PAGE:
A 2-year-old from Florida is hospitalized after complications from swallowing 16 magnetic balls – About Your Online Magazine

By Lauren M. Johnson, CNN

A 2-year-old boy from Florida is back in the hospital after suffering complications after swallowing part of a toy made up of small magnetic balls.

Hannah Arrington told CNN that Konin, the youngest of her five children, found the toy parts, commonly known as a Buckyball or Buckycube, after one of her older brothers brought her home from school in April.

The toys are marketed as table toys for adults and are made up of several small, high-powered magnetic balls.

After discovering the toy, Arrington and her husband threw it away, knowing the danger it could pose to their son. But they didn’t know the damage had already been done.

Konin began to experience abdominal pain and made an appointment with the doctor. But they decided to take him to the emergency room to rule out appendicitis or something more serious. An X-ray revealed the problem.

“On the X-ray, it showed a line that almost looked like a power cord for a fan,” Arrington said.

Doctors found that Konin swallowed 16 magnets that stuck together in his intestines, creating holes from his stomach to his colon, according to Arrington.

“We were taken from our local hospital to Arnold Palmer (Hospital for Children),” Arrington said. “He had the surgery and they ripped out four feet of his small intestine. He also had to fix the holes in the stomach, the holes in the large intestine and a part near the colon as well.”

After about a week in hospital, Konin was discharged and sent home. But he began to lose weight, and on Wednesday he was readmitted to Arnold Palmer Children’s Hospital in Orlando. His mother said he was diagnosed with short bowel syndrome and must be in a feeding tube.

Parents need to be aware of the danger.

“I don’t think parents understand how serious these tabletop toys are,” Arrington said.

Referring to a recent trend in social media in which older kids swallow these toys to see if they stick to something magnetic, Arrington said he just wants parents to be on the lookout.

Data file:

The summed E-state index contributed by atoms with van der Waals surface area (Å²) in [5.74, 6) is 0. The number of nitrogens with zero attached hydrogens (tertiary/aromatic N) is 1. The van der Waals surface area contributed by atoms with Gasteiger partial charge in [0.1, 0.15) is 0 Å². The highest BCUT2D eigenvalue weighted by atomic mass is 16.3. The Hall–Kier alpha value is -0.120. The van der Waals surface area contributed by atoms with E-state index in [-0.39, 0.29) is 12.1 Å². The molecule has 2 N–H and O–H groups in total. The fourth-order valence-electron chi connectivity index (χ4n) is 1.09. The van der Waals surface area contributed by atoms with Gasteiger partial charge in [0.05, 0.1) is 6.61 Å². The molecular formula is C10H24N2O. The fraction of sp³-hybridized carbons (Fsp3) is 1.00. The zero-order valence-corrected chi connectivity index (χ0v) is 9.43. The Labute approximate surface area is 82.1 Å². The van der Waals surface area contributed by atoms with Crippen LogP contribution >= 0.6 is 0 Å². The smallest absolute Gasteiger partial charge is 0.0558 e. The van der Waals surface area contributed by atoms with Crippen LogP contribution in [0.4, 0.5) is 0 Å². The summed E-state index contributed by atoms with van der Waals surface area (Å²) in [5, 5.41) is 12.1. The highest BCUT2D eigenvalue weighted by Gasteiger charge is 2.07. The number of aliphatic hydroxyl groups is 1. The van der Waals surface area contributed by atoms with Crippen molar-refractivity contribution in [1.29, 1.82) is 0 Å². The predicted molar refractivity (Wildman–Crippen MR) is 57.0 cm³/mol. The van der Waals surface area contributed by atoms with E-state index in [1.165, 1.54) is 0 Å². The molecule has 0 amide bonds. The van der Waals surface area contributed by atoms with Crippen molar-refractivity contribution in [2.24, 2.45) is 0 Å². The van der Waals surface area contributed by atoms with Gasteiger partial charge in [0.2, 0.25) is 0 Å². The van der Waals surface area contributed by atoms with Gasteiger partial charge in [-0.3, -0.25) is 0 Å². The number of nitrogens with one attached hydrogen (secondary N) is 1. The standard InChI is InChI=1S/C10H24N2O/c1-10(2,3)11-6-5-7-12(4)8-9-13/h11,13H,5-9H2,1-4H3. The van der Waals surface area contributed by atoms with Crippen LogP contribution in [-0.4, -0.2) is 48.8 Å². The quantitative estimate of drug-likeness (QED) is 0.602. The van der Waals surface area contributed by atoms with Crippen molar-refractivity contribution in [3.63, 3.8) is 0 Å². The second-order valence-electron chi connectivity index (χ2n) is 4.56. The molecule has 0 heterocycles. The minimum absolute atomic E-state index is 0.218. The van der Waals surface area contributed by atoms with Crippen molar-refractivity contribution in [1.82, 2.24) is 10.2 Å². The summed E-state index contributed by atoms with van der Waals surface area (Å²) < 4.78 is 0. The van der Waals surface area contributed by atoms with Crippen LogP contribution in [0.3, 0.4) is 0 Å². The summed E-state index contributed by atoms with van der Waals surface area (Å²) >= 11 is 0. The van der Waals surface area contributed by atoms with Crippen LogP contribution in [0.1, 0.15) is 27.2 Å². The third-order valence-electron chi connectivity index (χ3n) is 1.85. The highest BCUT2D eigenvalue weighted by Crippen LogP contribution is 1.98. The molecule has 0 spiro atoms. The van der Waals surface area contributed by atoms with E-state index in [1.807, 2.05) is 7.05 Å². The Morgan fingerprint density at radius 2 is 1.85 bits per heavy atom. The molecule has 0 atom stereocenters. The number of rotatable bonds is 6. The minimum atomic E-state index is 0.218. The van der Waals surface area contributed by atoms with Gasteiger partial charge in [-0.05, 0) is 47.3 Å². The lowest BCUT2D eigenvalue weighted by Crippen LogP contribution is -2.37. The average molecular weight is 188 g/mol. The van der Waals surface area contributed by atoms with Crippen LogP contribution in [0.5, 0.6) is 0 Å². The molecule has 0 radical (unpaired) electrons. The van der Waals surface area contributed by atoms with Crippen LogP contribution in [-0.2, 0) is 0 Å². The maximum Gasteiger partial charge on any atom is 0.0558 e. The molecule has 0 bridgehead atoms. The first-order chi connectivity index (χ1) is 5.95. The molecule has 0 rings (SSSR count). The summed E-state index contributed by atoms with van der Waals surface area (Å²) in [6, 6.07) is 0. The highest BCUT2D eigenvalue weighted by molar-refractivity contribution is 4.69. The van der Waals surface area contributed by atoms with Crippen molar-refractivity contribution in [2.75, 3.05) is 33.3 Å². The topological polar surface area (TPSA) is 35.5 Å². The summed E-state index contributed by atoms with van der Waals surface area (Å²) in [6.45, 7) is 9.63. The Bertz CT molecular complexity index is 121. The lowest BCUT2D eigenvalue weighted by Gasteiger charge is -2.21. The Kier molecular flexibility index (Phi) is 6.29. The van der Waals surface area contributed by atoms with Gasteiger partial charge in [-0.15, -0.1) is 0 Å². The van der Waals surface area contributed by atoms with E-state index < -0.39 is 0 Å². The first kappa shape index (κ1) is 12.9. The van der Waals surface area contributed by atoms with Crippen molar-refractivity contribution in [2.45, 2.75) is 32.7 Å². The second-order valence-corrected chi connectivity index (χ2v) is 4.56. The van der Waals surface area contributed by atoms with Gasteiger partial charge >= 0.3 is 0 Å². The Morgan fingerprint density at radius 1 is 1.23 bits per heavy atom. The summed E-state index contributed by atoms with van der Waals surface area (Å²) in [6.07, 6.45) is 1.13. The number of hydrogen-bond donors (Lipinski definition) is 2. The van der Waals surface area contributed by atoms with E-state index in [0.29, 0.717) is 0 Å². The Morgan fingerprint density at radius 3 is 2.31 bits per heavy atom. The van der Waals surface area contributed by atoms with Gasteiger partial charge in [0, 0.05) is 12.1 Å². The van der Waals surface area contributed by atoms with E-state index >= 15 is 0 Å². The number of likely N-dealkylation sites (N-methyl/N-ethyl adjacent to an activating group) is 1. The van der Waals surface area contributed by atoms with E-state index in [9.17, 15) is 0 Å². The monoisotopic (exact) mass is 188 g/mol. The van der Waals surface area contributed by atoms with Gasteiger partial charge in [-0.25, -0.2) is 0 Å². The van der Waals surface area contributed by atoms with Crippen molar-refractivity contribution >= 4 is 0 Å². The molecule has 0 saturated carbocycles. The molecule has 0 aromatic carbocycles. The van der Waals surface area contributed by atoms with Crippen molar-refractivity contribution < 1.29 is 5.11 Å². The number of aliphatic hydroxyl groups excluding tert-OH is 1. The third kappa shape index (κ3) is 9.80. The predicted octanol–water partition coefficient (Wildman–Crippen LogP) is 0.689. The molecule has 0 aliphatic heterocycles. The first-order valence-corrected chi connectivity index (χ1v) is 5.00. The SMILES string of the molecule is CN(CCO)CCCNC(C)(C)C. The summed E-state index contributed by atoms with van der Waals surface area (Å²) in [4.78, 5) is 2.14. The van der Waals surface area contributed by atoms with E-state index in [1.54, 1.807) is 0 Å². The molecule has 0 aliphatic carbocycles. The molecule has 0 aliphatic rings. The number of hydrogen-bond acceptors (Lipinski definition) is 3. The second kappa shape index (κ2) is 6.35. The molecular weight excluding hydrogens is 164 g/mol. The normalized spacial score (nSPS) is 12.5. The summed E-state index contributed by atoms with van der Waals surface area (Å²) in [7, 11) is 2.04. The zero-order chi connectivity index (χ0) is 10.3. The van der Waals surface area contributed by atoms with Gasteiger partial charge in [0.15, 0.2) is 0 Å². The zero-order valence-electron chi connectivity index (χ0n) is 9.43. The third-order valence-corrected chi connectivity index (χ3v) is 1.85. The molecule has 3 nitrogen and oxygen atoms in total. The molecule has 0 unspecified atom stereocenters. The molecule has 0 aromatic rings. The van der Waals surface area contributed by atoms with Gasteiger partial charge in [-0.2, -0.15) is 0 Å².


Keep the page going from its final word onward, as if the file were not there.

“We as parents want to take this to other parents and even kids who are thinking it will be a fun challenge, nothing is going to happen,” she said. “You can die from it, you can have lifelong problems, because look where we are.”

“Parents shouldn’t worry if their kids are going to bring home a toy that could kill a younger sibling,” she said.

Dr. Jenna Wheeler, an intensive care physician at Arnold Palmer Children’s Hospital, told CNN that the hospital has treated four children for swallowing magnets from similar toys so far in 2021.

“The concern with swallowing these toys is that the intestines can get twisted and trapped between the magnets, which can disrupt blood flow to the intestines,” Wheeler said. “If this segment of the intestine dies, it may need to be removed. And if it’s not caught early enough, it can even lead to death. ”

Wheeler said that if the Buckycube or similar toy is in a house and a child experiences significant abdominal pain or a “hard” stomach, paleness or vomiting, it could be an indication that the child has swallowed part of the toy.

Symptoms are vague, she said, but “parents should definitely bring their children in to be checked if they have concerns.”

CPSC warned of the danger of magnetic toys

Since 2009 the USA Consumer Product Safety Commission (CPSC) said it has received several reports of ingestion of Buckyballs and Buckycubes, many of which required surgery.

In June 2020, the CPSC said there was about 4,500 incidents of treated magnet ingestion in US hospital emergency departments from 2009 to 2018.

In 2012, the CPSC sued a manufacturer to stop the company from selling the product and give refunds to all buyers, saying the toy posed “a substantial risk of harm to the public.”

In 2013, six retailers pulled the toys from stores because of the risks to children, and recalls were issued in 2015 for products not to be properly labeled “Keep away from all children”.

The CPSC has published a security alert about the products. The last recall involving a similar product was issued in May 2020.

Paula Fonseca